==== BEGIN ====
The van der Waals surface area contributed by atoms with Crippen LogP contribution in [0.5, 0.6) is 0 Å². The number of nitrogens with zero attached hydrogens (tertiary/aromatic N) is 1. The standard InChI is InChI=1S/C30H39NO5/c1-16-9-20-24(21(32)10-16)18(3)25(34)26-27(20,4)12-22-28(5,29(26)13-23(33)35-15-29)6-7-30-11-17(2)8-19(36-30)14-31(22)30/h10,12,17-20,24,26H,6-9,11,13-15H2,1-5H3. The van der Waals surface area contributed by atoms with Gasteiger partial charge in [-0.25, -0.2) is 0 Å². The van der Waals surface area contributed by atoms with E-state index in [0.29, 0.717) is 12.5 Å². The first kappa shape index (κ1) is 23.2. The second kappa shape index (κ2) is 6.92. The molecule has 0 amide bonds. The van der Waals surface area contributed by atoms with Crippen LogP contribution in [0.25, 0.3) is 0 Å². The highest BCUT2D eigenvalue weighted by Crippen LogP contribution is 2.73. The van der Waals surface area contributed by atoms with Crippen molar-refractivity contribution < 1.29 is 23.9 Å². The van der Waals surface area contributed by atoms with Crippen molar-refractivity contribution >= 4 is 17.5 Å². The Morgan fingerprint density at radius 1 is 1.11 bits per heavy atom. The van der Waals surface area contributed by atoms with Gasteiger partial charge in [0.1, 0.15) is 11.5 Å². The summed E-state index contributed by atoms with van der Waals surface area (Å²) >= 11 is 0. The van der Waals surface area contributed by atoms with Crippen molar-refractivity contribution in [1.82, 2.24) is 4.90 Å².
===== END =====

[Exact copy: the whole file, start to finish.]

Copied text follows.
The van der Waals surface area contributed by atoms with Crippen LogP contribution in [0.5, 0.6) is 0 Å². The number of nitrogens with zero attached hydrogens (tertiary/aromatic N) is 1. The standard InChI is InChI=1S/C30H39NO5/c1-16-9-20-24(21(32)10-16)18(3)25(34)26-27(20,4)12-22-28(5,29(26)13-23(33)35-15-29)6-7-30-11-17(2)8-19(36-30)14-31(22)30/h10,12,17-20,24,26H,6-9,11,13-15H2,1-5H3. The van der Waals surface area contributed by atoms with Gasteiger partial charge in [-0.25, -0.2) is 0 Å². The van der Waals surface area contributed by atoms with E-state index in [0.29, 0.717) is 12.5 Å². The first kappa shape index (κ1) is 23.2. The second kappa shape index (κ2) is 6.92. The molecule has 0 amide bonds. The van der Waals surface area contributed by atoms with Crippen LogP contribution in [0.25, 0.3) is 0 Å². The highest BCUT2D eigenvalue weighted by Crippen LogP contribution is 2.73. The van der Waals surface area contributed by atoms with Crippen molar-refractivity contribution < 1.29 is 23.9 Å². The van der Waals surface area contributed by atoms with Crippen molar-refractivity contribution >= 4 is 17.5 Å². The Morgan fingerprint density at radius 1 is 1.11 bits per heavy atom. The van der Waals surface area contributed by atoms with Gasteiger partial charge in [0.1, 0.15) is 11.5 Å². The summed E-state index contributed by atoms with van der Waals surface area (Å²) >= 11 is 0. The van der Waals surface area contributed by atoms with Crippen molar-refractivity contribution in [1.82, 2.24) is 4.90 Å².